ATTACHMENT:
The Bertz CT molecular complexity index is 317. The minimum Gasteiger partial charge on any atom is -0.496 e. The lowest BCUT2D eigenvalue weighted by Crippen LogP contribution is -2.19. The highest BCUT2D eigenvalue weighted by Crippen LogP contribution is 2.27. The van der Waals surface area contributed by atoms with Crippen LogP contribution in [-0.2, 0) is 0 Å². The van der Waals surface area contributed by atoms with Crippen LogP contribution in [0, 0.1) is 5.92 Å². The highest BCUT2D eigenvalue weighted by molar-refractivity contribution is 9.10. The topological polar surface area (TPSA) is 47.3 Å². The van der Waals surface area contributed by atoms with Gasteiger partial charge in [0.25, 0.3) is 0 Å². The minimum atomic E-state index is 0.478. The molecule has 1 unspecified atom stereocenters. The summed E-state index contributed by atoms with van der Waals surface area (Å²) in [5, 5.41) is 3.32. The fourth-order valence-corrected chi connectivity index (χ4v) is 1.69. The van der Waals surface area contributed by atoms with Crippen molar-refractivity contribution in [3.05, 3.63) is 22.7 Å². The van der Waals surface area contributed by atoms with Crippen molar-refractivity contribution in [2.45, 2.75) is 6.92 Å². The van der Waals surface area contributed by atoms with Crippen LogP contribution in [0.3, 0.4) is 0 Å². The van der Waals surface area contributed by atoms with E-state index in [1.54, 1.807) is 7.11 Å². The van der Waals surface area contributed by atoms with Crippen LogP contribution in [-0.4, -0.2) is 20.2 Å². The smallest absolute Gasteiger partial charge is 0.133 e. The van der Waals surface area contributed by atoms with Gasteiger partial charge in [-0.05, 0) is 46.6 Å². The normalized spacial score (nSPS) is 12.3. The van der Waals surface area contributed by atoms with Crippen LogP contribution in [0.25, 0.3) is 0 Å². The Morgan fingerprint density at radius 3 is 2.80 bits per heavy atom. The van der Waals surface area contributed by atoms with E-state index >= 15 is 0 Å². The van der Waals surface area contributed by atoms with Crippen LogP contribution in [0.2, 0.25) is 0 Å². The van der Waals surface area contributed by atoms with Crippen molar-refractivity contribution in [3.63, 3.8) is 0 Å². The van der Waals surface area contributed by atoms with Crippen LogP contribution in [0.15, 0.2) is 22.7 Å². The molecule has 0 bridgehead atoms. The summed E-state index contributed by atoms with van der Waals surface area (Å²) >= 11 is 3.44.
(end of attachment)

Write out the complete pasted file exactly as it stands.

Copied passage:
The Bertz CT molecular complexity index is 317. The minimum Gasteiger partial charge on any atom is -0.496 e. The lowest BCUT2D eigenvalue weighted by Crippen LogP contribution is -2.19. The highest BCUT2D eigenvalue weighted by Crippen LogP contribution is 2.27. The van der Waals surface area contributed by atoms with Crippen LogP contribution in [-0.2, 0) is 0 Å². The van der Waals surface area contributed by atoms with Crippen LogP contribution in [0, 0.1) is 5.92 Å². The highest BCUT2D eigenvalue weighted by molar-refractivity contribution is 9.10. The topological polar surface area (TPSA) is 47.3 Å². The van der Waals surface area contributed by atoms with Gasteiger partial charge in [0.25, 0.3) is 0 Å². The minimum atomic E-state index is 0.478. The molecule has 1 unspecified atom stereocenters. The summed E-state index contributed by atoms with van der Waals surface area (Å²) in [5, 5.41) is 3.32. The fourth-order valence-corrected chi connectivity index (χ4v) is 1.69. The van der Waals surface area contributed by atoms with Crippen molar-refractivity contribution in [3.05, 3.63) is 22.7 Å². The van der Waals surface area contributed by atoms with Crippen molar-refractivity contribution in [2.45, 2.75) is 6.92 Å². The van der Waals surface area contributed by atoms with Crippen LogP contribution in [0.3, 0.4) is 0 Å². The van der Waals surface area contributed by atoms with E-state index in [1.54, 1.807) is 7.11 Å². The van der Waals surface area contributed by atoms with Crippen LogP contribution in [-0.4, -0.2) is 20.2 Å². The smallest absolute Gasteiger partial charge is 0.133 e. The van der Waals surface area contributed by atoms with Gasteiger partial charge in [-0.05, 0) is 46.6 Å². The normalized spacial score (nSPS) is 12.3. The van der Waals surface area contributed by atoms with Crippen LogP contribution in [0.25, 0.3) is 0 Å². The Morgan fingerprint density at radius 3 is 2.80 bits per heavy atom. The van der Waals surface area contributed by atoms with E-state index >= 15 is 0 Å². The van der Waals surface area contributed by atoms with Crippen LogP contribution in [0.2, 0.25) is 0 Å². The van der Waals surface area contributed by atoms with Crippen molar-refractivity contribution in [3.63, 3.8) is 0 Å². The van der Waals surface area contributed by atoms with Crippen LogP contribution in [0.15, 0.2) is 22.7 Å². The molecule has 0 bridgehead atoms. The summed E-state index contributed by atoms with van der Waals surface area (Å²) >= 11 is 3.44.